CNJ staff photo: Liliana Castillo Gloria Eldridge has worked as part of the cleaning crew for the Curry County Fair for eight years. Her duties include picking up trash from the grounds and cleaning offices and bathrooms.
By Gabriel Monte: CNJ Staff Writer
As fairgoers stroll through the fairgrounds, look up at the lights of the carnival or watch the attractions, Gloria Eldridge and Gloria Rodriguez keep their eyes on the ground and look for trash.
Called the “Two Glorias” by fair officials, Eldridge, 70, and Rodriguez, 52, are part of the maintenance crews that clean up during the fair.
“They call us Gloria one and Gloria two,” said Rodriguez.
County Maintenance Manager Lee Delk said 16 people are working two eight-hour shifts during the week-long event including part time cleaners hired just for the fair and regular county employees.
He said volunteers from Teen Court and prisoners from the Curry County Detention Center also help maintain the grounds.
Working the morning shift, Eldridge said her day starts at 6:30 a.m. emptying trash cans, cleaning the restrooms and “anything that needs to be cleaned.”
Hauling cleaning supplies and a trash can, Eldridge and Rodriguez travel around the fairgrounds in a green John Deere utility vehicle picking up after fairgoers that litter the grounds with water bottles and food wrappers.
“They’ll be standing next to the trash cans and still throw their (trash) on the ground,” said Eldridge.
The two had to clean up after youths who spilled liquid soap over the restroom floor during the first day of the fair, said Eldridge.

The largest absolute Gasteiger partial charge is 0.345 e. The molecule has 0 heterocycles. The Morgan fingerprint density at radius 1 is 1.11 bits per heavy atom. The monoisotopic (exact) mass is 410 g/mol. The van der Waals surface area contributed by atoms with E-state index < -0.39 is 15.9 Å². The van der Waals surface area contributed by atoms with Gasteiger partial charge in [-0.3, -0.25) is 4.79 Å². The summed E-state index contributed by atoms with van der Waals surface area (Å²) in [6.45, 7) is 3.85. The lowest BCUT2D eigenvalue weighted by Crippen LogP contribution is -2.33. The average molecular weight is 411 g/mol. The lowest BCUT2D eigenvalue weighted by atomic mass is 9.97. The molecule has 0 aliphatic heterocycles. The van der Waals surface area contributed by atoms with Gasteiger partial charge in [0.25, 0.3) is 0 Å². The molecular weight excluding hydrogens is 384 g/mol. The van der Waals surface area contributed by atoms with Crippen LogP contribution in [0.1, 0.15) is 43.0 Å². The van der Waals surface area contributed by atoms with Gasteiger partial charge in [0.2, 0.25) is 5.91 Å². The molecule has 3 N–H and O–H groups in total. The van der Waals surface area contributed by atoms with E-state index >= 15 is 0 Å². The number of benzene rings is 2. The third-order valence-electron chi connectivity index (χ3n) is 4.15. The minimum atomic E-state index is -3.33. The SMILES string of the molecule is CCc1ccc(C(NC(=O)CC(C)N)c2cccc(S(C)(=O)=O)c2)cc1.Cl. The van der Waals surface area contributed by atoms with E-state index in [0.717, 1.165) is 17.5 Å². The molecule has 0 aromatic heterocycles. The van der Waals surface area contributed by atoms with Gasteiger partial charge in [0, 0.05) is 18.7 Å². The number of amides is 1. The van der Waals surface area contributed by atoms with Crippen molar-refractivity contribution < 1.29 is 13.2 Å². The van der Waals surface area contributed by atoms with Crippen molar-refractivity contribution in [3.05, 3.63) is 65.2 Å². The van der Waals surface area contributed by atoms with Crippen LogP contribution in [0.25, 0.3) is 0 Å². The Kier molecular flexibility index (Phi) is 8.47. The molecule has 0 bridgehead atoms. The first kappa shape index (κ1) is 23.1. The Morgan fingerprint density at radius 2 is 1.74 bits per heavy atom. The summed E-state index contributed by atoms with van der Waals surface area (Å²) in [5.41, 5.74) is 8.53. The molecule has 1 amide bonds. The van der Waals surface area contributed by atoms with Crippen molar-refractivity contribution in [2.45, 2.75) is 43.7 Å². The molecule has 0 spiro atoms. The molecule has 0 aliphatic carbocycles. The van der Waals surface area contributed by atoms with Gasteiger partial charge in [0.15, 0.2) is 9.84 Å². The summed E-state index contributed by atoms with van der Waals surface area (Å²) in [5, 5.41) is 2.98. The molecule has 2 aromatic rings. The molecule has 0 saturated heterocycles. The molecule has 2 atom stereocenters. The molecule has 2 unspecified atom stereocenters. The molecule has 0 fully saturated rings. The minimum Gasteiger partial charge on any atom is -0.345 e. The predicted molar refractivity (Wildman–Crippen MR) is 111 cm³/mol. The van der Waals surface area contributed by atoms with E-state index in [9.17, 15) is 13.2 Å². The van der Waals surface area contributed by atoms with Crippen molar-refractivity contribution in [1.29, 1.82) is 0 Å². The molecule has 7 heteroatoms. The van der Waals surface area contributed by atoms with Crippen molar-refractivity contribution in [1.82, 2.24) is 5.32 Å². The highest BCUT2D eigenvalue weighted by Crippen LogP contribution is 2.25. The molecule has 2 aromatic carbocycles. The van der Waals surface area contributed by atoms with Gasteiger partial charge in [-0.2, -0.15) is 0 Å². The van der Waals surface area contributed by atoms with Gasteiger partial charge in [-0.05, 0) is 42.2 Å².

But this year’s fair is easier to clean up compared to last year, according to Eldridge who has worked during the fair for eight years.
“Last year was messy,” she said.
Some of last year’s litter they don’t see much of this year are beer cans and alcohol containers.
Rodriguez said she has found a small empty whiskey bottle in a toilet.
Alcohol is not allowed during the fair, according to Delk. He said the county’s zero-tolerance policy has had an effect on the number of beer bottles and cans found around the fair.
“Normally, it’s beer can city,” said Delk, referring to past fairs.
Delk said the animal stables are cleaned by the exhibitors who bring waste to a central location where maintenance crews dispose of it.
Eldridge, a retired nurse who now works cleaning houses, and Rodriguez said they look forward to working at the fair every year.
“It’s hard work, but it’s a nice place to work,” Rodriguez said